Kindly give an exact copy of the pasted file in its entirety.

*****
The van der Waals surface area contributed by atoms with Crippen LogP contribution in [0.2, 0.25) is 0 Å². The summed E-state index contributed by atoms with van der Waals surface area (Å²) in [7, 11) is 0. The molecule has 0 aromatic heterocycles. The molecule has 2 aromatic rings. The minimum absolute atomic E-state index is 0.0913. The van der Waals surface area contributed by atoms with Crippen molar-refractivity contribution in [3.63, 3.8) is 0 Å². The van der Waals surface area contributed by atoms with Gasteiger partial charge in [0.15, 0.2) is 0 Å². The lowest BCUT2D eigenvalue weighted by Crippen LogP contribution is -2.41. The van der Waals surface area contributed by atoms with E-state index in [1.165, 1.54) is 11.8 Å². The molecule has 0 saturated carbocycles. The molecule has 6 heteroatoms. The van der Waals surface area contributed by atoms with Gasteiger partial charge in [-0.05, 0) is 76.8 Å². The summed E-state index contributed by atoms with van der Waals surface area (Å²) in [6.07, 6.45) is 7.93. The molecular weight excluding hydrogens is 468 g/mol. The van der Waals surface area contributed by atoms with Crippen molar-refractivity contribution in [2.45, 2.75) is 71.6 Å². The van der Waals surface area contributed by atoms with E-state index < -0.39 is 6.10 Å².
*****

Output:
The van der Waals surface area contributed by atoms with Crippen LogP contribution in [0.2, 0.25) is 0 Å². The summed E-state index contributed by atoms with van der Waals surface area (Å²) in [7, 11) is 0. The molecule has 0 aromatic heterocycles. The molecule has 2 aromatic rings. The minimum absolute atomic E-state index is 0.0913. The van der Waals surface area contributed by atoms with Crippen molar-refractivity contribution in [3.63, 3.8) is 0 Å². The van der Waals surface area contributed by atoms with Gasteiger partial charge in [0.15, 0.2) is 0 Å². The lowest BCUT2D eigenvalue weighted by Crippen LogP contribution is -2.41. The van der Waals surface area contributed by atoms with E-state index in [1.165, 1.54) is 11.8 Å². The molecule has 0 saturated carbocycles. The molecule has 6 heteroatoms. The van der Waals surface area contributed by atoms with Gasteiger partial charge in [-0.05, 0) is 76.8 Å². The summed E-state index contributed by atoms with van der Waals surface area (Å²) in [6.07, 6.45) is 7.93. The molecular weight excluding hydrogens is 468 g/mol. The van der Waals surface area contributed by atoms with Crippen molar-refractivity contribution in [2.45, 2.75) is 71.6 Å². The van der Waals surface area contributed by atoms with E-state index < -0.39 is 6.10 Å².